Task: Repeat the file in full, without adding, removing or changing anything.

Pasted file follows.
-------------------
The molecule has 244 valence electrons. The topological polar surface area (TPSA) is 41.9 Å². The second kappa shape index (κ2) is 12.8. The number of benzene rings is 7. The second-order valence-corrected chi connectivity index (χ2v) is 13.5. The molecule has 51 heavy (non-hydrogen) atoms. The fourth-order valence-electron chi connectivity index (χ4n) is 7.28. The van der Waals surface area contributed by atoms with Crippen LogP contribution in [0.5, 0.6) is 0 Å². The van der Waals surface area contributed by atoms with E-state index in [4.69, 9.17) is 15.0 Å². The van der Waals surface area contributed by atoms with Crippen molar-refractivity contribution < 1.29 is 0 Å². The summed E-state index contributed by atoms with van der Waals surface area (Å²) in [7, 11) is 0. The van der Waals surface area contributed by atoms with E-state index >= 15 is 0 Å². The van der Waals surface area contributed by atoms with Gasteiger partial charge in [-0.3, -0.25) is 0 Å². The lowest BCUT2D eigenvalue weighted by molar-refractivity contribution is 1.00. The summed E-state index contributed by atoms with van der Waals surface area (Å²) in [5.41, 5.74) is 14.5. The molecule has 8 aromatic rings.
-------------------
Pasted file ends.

The molecule has 244 valence electrons. The topological polar surface area (TPSA) is 41.9 Å². The second kappa shape index (κ2) is 12.8. The number of benzene rings is 7. The second-order valence-corrected chi connectivity index (χ2v) is 13.5. The molecule has 51 heavy (non-hydrogen) atoms. The fourth-order valence-electron chi connectivity index (χ4n) is 7.28. The van der Waals surface area contributed by atoms with Crippen LogP contribution in [0.5, 0.6) is 0 Å². The van der Waals surface area contributed by atoms with E-state index in [4.69, 9.17) is 15.0 Å². The van der Waals surface area contributed by atoms with Crippen molar-refractivity contribution < 1.29 is 0 Å². The summed E-state index contributed by atoms with van der Waals surface area (Å²) in [7, 11) is 0. The van der Waals surface area contributed by atoms with E-state index >= 15 is 0 Å². The van der Waals surface area contributed by atoms with Gasteiger partial charge in [-0.3, -0.25) is 0 Å². The lowest BCUT2D eigenvalue weighted by molar-refractivity contribution is 1.00. The summed E-state index contributed by atoms with van der Waals surface area (Å²) in [5.41, 5.74) is 14.5. The molecule has 8 aromatic rings.